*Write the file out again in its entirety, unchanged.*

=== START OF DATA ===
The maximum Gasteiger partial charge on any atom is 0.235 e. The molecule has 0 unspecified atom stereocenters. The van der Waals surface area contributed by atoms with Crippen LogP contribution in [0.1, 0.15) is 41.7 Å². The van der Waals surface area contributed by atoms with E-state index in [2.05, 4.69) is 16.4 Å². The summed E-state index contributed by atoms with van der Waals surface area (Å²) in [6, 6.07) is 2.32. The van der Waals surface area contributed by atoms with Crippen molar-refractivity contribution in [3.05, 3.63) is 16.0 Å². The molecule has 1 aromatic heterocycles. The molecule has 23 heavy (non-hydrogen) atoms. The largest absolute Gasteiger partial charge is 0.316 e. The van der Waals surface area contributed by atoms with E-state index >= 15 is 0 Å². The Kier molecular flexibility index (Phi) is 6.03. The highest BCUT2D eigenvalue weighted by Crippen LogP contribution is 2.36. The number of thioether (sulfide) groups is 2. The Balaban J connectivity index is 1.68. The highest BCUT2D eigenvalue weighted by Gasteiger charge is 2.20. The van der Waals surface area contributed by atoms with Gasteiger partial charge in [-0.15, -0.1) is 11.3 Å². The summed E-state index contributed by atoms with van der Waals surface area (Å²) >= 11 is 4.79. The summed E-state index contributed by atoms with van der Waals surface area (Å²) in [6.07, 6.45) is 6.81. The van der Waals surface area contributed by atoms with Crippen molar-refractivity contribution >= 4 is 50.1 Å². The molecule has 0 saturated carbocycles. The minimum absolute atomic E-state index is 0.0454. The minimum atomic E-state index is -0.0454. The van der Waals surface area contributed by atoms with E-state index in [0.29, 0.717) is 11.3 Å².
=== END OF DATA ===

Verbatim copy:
The maximum Gasteiger partial charge on any atom is 0.235 e. The molecule has 0 unspecified atom stereocenters. The van der Waals surface area contributed by atoms with Crippen LogP contribution in [0.1, 0.15) is 41.7 Å². The van der Waals surface area contributed by atoms with E-state index in [2.05, 4.69) is 16.4 Å². The summed E-state index contributed by atoms with van der Waals surface area (Å²) in [6, 6.07) is 2.32. The van der Waals surface area contributed by atoms with Crippen molar-refractivity contribution in [3.05, 3.63) is 16.0 Å². The molecule has 1 aromatic heterocycles. The molecule has 23 heavy (non-hydrogen) atoms. The largest absolute Gasteiger partial charge is 0.316 e. The van der Waals surface area contributed by atoms with E-state index >= 15 is 0 Å². The Kier molecular flexibility index (Phi) is 6.03. The highest BCUT2D eigenvalue weighted by Crippen LogP contribution is 2.36. The number of thioether (sulfide) groups is 2. The Balaban J connectivity index is 1.68. The highest BCUT2D eigenvalue weighted by Gasteiger charge is 2.20. The van der Waals surface area contributed by atoms with Gasteiger partial charge in [-0.15, -0.1) is 11.3 Å². The summed E-state index contributed by atoms with van der Waals surface area (Å²) >= 11 is 4.79. The summed E-state index contributed by atoms with van der Waals surface area (Å²) in [6.07, 6.45) is 6.81. The van der Waals surface area contributed by atoms with Crippen molar-refractivity contribution >= 4 is 50.1 Å². The molecule has 0 saturated carbocycles. The minimum absolute atomic E-state index is 0.0454. The minimum atomic E-state index is -0.0454. The van der Waals surface area contributed by atoms with E-state index in [0.29, 0.717) is 11.3 Å².